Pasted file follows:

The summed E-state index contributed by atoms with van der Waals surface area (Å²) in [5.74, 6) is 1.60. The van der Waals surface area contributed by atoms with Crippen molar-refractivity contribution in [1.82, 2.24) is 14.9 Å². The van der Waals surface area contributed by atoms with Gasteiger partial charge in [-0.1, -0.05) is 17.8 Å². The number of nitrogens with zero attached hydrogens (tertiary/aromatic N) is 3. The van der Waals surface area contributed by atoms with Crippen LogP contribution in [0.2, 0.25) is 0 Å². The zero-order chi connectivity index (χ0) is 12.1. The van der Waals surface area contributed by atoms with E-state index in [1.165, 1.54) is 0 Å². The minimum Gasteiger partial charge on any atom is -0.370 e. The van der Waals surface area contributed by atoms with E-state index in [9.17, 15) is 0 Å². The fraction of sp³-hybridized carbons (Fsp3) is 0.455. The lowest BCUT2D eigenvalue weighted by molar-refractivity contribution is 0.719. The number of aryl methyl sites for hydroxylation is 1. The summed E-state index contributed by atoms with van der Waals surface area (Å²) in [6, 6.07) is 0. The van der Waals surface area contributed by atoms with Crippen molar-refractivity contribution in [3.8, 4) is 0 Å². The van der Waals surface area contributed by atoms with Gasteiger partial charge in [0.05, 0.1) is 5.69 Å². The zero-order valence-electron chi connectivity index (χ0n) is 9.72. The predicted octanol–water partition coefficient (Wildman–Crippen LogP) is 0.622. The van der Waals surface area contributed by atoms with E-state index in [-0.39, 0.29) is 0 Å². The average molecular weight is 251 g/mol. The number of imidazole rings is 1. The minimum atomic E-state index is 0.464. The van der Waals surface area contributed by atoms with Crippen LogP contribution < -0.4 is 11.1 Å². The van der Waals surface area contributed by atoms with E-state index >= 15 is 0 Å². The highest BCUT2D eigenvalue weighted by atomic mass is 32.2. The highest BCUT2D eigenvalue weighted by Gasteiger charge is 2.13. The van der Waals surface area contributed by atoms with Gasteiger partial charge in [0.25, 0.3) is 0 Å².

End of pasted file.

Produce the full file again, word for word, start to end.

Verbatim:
The summed E-state index contributed by atoms with van der Waals surface area (Å²) in [5.74, 6) is 1.60. The van der Waals surface area contributed by atoms with Crippen molar-refractivity contribution in [1.82, 2.24) is 14.9 Å². The van der Waals surface area contributed by atoms with Gasteiger partial charge in [-0.1, -0.05) is 17.8 Å². The number of nitrogens with zero attached hydrogens (tertiary/aromatic N) is 3. The van der Waals surface area contributed by atoms with Crippen LogP contribution in [0.2, 0.25) is 0 Å². The zero-order chi connectivity index (χ0) is 12.1. The van der Waals surface area contributed by atoms with E-state index in [1.165, 1.54) is 0 Å². The minimum Gasteiger partial charge on any atom is -0.370 e. The van der Waals surface area contributed by atoms with E-state index in [9.17, 15) is 0 Å². The fraction of sp³-hybridized carbons (Fsp3) is 0.455. The lowest BCUT2D eigenvalue weighted by molar-refractivity contribution is 0.719. The number of aryl methyl sites for hydroxylation is 1. The summed E-state index contributed by atoms with van der Waals surface area (Å²) in [6, 6.07) is 0. The van der Waals surface area contributed by atoms with Crippen molar-refractivity contribution in [3.8, 4) is 0 Å². The van der Waals surface area contributed by atoms with Gasteiger partial charge in [0.05, 0.1) is 5.69 Å². The zero-order valence-electron chi connectivity index (χ0n) is 9.72. The predicted octanol–water partition coefficient (Wildman–Crippen LogP) is 0.622. The van der Waals surface area contributed by atoms with E-state index in [-0.39, 0.29) is 0 Å². The average molecular weight is 251 g/mol. The number of imidazole rings is 1. The minimum atomic E-state index is 0.464. The van der Waals surface area contributed by atoms with Crippen LogP contribution < -0.4 is 11.1 Å². The van der Waals surface area contributed by atoms with E-state index >= 15 is 0 Å². The highest BCUT2D eigenvalue weighted by atomic mass is 32.2. The highest BCUT2D eigenvalue weighted by Gasteiger charge is 2.13. The van der Waals surface area contributed by atoms with Gasteiger partial charge in [0.25, 0.3) is 0 Å².